According to researchers, elephants are cancer-battling super creatures that destroy damaged cells before they are able to develop into cancerous cells.
A study was released that asserts that elephant genes may provide a crucial clue in the fight against cancer.
Scientists have been bewildered by the fact that elephants rarely get cancer.
It is especially interesting because elephants have 100 times as many cells as humans. Elephants should be 100 times more likely to have a cell develop into a cancerous state and trigger the disease over their long life span of 50 to 70 years.
Regardless, the cancer mortality rate for elephants is le than 5% while the cancer mortality rate for people is 25%.
For the study, researchers analyzed elephant DNA and found a few deviations. Elephants have extra genes that stop tumors before they are even able to form.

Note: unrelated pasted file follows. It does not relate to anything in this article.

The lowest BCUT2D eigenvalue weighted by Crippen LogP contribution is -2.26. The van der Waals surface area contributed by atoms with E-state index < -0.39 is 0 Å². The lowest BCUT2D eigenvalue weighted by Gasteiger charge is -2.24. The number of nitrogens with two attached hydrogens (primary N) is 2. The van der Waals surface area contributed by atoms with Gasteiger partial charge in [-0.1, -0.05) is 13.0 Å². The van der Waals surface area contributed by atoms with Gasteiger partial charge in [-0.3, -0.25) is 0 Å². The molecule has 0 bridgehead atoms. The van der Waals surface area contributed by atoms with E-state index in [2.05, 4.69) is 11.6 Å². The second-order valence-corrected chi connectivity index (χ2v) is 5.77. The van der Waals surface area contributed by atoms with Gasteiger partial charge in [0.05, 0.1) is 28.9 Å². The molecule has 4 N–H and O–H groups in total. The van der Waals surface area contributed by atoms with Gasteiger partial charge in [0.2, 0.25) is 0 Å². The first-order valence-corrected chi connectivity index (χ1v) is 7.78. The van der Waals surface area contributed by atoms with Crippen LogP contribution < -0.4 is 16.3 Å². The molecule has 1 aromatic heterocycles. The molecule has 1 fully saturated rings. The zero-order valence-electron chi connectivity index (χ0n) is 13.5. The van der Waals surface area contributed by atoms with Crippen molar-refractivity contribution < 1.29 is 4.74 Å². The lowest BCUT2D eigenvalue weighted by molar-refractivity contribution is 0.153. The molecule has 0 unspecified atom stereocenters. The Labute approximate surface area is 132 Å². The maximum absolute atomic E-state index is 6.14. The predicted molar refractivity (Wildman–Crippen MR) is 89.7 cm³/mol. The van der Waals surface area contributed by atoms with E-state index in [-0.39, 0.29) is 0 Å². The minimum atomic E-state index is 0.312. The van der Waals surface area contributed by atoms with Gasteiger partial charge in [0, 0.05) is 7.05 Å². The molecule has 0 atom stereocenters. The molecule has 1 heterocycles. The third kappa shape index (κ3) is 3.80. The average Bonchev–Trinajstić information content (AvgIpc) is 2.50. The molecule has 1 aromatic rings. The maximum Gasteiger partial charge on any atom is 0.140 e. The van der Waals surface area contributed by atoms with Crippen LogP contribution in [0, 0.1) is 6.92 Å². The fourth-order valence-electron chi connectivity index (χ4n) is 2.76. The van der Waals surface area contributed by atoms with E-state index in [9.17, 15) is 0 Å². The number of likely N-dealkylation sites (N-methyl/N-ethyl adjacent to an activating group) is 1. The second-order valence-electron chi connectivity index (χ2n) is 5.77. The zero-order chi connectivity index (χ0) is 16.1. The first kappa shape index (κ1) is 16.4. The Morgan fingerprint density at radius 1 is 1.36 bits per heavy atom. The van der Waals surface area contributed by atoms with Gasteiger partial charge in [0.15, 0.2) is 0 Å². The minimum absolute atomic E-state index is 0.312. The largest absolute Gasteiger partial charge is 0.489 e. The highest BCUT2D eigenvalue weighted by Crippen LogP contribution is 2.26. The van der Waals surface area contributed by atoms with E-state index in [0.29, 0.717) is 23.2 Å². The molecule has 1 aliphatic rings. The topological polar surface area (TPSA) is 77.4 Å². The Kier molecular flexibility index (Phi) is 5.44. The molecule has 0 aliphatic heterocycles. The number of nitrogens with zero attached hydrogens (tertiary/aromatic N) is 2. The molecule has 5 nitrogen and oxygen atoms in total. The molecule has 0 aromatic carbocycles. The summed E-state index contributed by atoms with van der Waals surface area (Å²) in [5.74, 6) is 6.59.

Elephants have at a minimum, 40 copies of genes that code for p53. P53 is a protein that is well known for its cancer-inhibiting properties. Conversely, humans only have two copies of p53.
If the damaged cell is killed, it can’t turn into cancer. This may be a more effective approach to cancer prevention then trying to stop a mutated cell from dividing and not be able to completely repair itself.
Scientists believe that that elephants should be developing a tremendous amount of cancer and should in fact be extinct by now. However, the ability to produce more p53 is nature’s way of keeping the species alive.
Although there are other contributing factors that put people more at risk of getting cancer, the study proves important insight on treatment.
Nature has determined a method to prevent cancer. Now it is up to researchers to learn how different animals tackle the problem so they can adapt those strategies to prevent cancer in people.
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